The Architecture-Sculpture of Jacques Couëlle
It is quite common to receive inspiration from the organic forms and beauty of nature, but self-taught French architect Jacques Couëlle took this inspiration one step further than most. His work on the Castellaras estate in Mouans-Sartoux, France blurs the line between nature, architecture, and sculptural art– hence the unique architectural style he is said to have initiated: Architecture-Sculpture.
Completed in 1962, Couëlle designed five homes in this south-east French city using instinctive free forms that almost blended in with their landscapes. He achieved this harmony by adapting the design of the homes to the terrain, instead of the other way around. The natural slopes of the land dictated the different levels inside and the curves in the facades, while the sun dictated the locations of the windows and other openings. The rough white walls seem as if they were hewn from stone, and the irregular curved ceilings and arches create the sensation of living in a grotto or upscale cave. These organic shapes stood as a stark contrast to the angular modernism of the time, as Couëlle believed right angles and harsh lines “provoked human anxiety”.
He also had a unique step in his process, which he called Tristan’s test. He would cover the ground with sand, roughly sketch the outlines of the main spaces, and ask his clients to come mimic their daily lives. He then used the depths of the steps in the sand as a guideline to create the volumes of the spaces, according to their various levels and frequency of interaction. Typically, the living room served as a starting point around which the other rooms would unfold. The picture below serves as a perfect example, with the large central fireplace serving as the focal point around which the rest of the space flows.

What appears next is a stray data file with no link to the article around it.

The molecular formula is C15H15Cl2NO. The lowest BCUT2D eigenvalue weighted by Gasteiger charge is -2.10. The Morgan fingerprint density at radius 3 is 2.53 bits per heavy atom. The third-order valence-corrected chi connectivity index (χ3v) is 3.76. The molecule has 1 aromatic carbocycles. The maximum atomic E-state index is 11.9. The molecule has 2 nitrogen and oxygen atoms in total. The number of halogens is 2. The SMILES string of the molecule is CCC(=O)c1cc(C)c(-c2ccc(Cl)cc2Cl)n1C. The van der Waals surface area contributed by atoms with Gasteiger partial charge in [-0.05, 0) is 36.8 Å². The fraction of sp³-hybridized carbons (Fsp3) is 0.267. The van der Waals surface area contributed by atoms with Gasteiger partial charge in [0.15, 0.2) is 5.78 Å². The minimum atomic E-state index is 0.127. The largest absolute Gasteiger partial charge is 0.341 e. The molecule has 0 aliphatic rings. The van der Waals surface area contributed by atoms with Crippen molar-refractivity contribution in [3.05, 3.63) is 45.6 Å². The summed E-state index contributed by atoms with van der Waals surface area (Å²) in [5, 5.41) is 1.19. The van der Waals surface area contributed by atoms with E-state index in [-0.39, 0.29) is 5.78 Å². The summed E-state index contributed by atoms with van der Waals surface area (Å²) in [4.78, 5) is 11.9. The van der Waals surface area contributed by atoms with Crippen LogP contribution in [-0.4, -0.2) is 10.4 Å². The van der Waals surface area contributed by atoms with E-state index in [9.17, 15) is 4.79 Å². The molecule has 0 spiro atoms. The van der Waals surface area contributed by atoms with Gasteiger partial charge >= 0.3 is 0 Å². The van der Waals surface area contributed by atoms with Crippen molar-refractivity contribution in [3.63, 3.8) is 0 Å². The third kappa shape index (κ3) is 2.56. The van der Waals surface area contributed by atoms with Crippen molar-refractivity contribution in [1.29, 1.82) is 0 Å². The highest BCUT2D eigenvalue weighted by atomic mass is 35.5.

Couëlle used an eclectic combination of stone, terra cotta, ceramics, wood, glass, iron, and copper as his materials and finishes. He incorporated touches of color in a beautiful thick stained glass window and a room with harlequin-style tiled floors. The window coverings and other areas incorporated decorative creations made of iron and steel.
While Couëlle’s architecture-sculpture had many critics during its time, his works are now labeled as a Heritage of the 20th Century. In 1998, architect André Wogenscky perfectly described the unique beauty of Couëlle’s work: “The architecture of Jacques Couëlle is a celebration of the earth. In the evening, when the day slowly slides out of our eyes and escapes, the houses of Jacques Couëlle enter the earth again to be confused with it. And each morning when the sky lights up, they seem to emerge from the ground and be reborn, like a daily fertilization of the earth. “